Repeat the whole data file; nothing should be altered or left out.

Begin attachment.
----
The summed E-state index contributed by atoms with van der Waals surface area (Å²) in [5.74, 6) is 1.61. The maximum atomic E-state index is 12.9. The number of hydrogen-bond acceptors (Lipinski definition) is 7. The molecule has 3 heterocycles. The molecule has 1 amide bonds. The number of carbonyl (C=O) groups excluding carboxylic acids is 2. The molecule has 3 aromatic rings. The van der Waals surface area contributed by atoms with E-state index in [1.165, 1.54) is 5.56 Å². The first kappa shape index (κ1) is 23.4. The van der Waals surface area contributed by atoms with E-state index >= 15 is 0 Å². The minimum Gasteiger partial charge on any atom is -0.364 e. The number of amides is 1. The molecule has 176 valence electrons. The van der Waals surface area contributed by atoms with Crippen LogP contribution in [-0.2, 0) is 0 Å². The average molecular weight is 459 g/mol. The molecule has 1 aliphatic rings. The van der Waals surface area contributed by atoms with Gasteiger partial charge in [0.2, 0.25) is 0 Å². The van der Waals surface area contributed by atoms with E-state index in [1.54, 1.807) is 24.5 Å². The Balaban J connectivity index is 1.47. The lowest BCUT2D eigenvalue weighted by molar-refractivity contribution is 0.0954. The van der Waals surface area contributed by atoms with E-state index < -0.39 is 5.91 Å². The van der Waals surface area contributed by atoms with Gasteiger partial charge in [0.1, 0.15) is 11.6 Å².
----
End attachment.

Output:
The summed E-state index contributed by atoms with van der Waals surface area (Å²) in [5.74, 6) is 1.61. The maximum atomic E-state index is 12.9. The number of hydrogen-bond acceptors (Lipinski definition) is 7. The molecule has 3 heterocycles. The molecule has 1 amide bonds. The number of carbonyl (C=O) groups excluding carboxylic acids is 2. The molecule has 3 aromatic rings. The van der Waals surface area contributed by atoms with E-state index in [1.165, 1.54) is 5.56 Å². The first kappa shape index (κ1) is 23.4. The van der Waals surface area contributed by atoms with E-state index >= 15 is 0 Å². The minimum Gasteiger partial charge on any atom is -0.364 e. The number of amides is 1. The molecule has 176 valence electrons. The van der Waals surface area contributed by atoms with Crippen LogP contribution in [-0.2, 0) is 0 Å². The average molecular weight is 459 g/mol. The molecule has 1 aliphatic rings. The van der Waals surface area contributed by atoms with Gasteiger partial charge in [0.2, 0.25) is 0 Å². The van der Waals surface area contributed by atoms with E-state index in [1.54, 1.807) is 24.5 Å². The Balaban J connectivity index is 1.47. The lowest BCUT2D eigenvalue weighted by molar-refractivity contribution is 0.0954. The van der Waals surface area contributed by atoms with E-state index < -0.39 is 5.91 Å². The van der Waals surface area contributed by atoms with Gasteiger partial charge in [0.1, 0.15) is 11.6 Å².